High School Sports

Who are the No. 1 wrestlers in Washington? Tahoma tournament displayed state’s top talent (and two of the nation’s best)

Highlights as Yusief Lillie, Brandon Kaylor bring Bonney Lake No. 1 wrestling titles

Yusief Lillie won the 106-pound title and Brandon Kaylor took the 120-pound title at the Who's No. 1 of Washington wrestling tournament at Tahoma High School on Wednesday. The Bonney Lake teammates spoke about their wins afterward.
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Yusief Lillie won the 106-pound title and Brandon Kaylor took the 120-pound title at the Who's No. 1 of Washington wrestling tournament at Tahoma High School on Wednesday. The Bonney Lake teammates spoke about their wins afterward.

This was definitely a who’s who of Washington high school wrestling.

And that means something.

There was a University of North Carolina commit. And the University of Virginia and Oregon State were represented, too. Even a Nebraska commit from Utah came to Tahoma High School on Wednesday for the MyHouse Who’s No. 1 of Washington tournament.

And one of the coaches was Anthony Robles, the one-legged national-champion wrestler from Arizona State University who once earned the Jimmy V Award for perseverance at the 2011 ESPYs. He headed over to Maple Valley from New Jersey for the tournament.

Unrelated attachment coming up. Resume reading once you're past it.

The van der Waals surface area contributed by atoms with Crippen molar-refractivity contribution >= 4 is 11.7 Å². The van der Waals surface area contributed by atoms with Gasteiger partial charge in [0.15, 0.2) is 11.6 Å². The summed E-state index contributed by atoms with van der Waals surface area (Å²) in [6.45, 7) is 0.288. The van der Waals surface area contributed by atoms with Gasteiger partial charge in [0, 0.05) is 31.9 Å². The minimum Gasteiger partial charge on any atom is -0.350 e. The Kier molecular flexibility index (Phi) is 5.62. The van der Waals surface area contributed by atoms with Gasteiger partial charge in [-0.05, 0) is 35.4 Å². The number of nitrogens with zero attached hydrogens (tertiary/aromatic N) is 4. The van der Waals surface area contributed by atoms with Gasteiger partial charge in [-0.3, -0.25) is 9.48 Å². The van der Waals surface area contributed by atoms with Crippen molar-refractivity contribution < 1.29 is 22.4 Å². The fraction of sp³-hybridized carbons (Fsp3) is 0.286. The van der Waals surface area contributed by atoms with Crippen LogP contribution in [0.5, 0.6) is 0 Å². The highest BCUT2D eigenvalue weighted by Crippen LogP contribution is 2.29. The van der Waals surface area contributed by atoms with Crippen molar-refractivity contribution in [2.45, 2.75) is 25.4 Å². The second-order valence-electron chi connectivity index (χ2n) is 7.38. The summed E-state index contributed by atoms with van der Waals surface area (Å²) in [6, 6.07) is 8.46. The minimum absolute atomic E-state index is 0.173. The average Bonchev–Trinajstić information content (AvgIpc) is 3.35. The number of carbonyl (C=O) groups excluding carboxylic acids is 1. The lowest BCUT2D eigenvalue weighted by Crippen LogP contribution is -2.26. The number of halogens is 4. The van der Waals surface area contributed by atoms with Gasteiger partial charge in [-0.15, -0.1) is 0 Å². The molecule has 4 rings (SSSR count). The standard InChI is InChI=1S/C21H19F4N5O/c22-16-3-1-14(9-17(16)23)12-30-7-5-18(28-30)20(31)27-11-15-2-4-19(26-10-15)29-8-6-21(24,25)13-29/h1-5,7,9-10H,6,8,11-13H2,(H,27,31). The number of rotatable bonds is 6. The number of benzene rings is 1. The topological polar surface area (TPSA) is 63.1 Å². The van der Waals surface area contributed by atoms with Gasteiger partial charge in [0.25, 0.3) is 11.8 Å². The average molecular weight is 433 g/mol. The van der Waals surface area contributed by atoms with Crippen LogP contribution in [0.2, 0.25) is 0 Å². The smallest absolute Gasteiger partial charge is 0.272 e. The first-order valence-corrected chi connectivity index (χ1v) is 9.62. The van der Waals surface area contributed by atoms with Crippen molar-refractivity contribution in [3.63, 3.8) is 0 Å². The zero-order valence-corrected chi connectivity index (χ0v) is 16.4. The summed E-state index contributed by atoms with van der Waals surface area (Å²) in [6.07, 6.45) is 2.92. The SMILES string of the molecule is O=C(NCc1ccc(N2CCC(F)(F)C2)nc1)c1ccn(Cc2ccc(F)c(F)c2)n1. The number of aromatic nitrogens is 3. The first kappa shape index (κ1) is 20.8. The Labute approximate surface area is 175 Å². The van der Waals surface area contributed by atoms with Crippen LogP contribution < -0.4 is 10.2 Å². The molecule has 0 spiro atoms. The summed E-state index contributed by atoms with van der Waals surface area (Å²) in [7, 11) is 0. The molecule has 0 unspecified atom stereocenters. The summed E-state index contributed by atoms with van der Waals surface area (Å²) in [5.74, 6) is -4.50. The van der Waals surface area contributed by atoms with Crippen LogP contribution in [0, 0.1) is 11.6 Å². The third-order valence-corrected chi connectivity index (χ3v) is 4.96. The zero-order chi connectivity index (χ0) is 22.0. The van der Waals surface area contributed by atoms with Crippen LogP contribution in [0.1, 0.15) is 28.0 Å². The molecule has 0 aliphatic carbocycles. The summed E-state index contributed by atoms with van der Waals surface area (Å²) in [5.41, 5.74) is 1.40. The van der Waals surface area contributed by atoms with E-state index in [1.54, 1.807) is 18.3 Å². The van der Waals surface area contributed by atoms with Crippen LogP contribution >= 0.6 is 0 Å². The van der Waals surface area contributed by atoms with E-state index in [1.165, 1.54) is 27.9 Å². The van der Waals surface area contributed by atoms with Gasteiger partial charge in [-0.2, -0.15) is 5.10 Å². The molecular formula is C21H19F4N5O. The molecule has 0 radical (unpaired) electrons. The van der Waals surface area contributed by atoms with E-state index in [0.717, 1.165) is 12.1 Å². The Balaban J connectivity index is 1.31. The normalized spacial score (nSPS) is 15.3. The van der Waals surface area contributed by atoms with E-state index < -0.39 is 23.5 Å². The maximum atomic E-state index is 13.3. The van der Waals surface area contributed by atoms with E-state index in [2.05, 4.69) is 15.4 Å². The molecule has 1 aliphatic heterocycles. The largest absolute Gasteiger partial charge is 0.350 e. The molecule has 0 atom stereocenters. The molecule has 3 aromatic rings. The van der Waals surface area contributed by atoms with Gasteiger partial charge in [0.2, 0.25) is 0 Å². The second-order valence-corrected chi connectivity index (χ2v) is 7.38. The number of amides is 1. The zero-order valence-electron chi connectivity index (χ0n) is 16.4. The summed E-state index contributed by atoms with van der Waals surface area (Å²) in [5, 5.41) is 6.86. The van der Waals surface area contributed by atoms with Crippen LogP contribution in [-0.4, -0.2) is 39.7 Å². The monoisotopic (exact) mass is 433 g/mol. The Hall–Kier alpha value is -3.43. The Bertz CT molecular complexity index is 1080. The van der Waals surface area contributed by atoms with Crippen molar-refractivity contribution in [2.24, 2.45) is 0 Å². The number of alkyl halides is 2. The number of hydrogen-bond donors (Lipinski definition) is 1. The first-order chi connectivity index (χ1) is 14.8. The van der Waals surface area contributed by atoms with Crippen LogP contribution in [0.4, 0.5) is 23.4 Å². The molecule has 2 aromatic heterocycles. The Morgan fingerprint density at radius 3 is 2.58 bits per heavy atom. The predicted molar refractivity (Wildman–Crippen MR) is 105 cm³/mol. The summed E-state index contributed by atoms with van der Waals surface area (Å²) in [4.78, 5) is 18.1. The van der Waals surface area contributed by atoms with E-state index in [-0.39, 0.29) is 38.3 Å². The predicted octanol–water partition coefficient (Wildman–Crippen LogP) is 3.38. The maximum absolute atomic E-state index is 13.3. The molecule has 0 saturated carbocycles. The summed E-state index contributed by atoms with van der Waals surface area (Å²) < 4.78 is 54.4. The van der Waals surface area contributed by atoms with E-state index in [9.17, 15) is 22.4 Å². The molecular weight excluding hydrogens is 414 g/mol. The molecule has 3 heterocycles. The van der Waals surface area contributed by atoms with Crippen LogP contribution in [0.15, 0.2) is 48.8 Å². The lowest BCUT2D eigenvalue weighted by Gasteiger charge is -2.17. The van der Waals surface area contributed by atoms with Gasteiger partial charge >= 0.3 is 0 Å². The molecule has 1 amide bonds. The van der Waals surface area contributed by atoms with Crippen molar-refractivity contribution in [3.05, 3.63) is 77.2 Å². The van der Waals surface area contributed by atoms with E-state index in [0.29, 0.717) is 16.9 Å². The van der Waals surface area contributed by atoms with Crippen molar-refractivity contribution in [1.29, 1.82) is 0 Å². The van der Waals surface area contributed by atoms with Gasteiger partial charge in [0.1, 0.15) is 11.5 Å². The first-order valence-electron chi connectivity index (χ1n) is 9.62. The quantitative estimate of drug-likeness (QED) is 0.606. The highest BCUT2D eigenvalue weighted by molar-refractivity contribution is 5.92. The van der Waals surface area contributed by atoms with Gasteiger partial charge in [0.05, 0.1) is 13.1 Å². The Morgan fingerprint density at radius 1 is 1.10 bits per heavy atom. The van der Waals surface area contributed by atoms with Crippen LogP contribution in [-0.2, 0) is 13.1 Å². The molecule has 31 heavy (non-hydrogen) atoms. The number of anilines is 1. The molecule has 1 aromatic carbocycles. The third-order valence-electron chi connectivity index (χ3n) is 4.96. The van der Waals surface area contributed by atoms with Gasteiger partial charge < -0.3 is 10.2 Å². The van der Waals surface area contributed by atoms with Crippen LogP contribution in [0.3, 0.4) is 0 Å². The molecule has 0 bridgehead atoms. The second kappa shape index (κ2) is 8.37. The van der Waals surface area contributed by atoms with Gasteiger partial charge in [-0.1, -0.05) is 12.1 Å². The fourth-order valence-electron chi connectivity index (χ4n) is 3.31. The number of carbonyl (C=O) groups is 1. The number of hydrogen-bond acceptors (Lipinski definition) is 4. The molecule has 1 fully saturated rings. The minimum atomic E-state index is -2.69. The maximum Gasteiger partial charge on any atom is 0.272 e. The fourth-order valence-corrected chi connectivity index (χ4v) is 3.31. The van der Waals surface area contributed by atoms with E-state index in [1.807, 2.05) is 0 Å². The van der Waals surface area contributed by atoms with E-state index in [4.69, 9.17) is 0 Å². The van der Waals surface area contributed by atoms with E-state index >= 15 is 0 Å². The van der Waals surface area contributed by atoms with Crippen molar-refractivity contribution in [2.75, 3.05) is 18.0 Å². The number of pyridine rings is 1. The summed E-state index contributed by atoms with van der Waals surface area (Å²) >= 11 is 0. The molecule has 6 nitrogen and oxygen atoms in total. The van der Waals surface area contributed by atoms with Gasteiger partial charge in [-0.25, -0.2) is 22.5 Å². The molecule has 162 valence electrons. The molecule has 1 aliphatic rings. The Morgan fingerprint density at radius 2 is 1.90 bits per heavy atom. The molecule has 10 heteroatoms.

“It’s a big deal because he knows as well as everyone else in this gym knows that Washington wrestling is legit,” said Bonney Lake’s Brandon Kaylor, an Oregon State signee who is ranked No. 20 in the nation in the 120-pound weight class by FloWrestling.com.

“We are top competitors nationally every year. We just don’t get the credit because we don’t have a Division I school (in the state). That’s why committing to Oregon State was such a big deal for me is to make the Northwest known again in wrestling. That we are studs.”

The only college wrestling program in the state is at Highline College.

But Kaylor, a three-time defending state champion, had his hands full in the 120-pound match against Curtis standout sophomore Aizayah Yacapin. Less than two weeks ago they were in Reno together competing in the Tournament of Champions, and now they were pitting against each other.

It was 2-2 in the second round before Kaylor’s takedown after a reversal game him a 5-2 lead heading into the third round. Kaylor won it by decision, 7-4.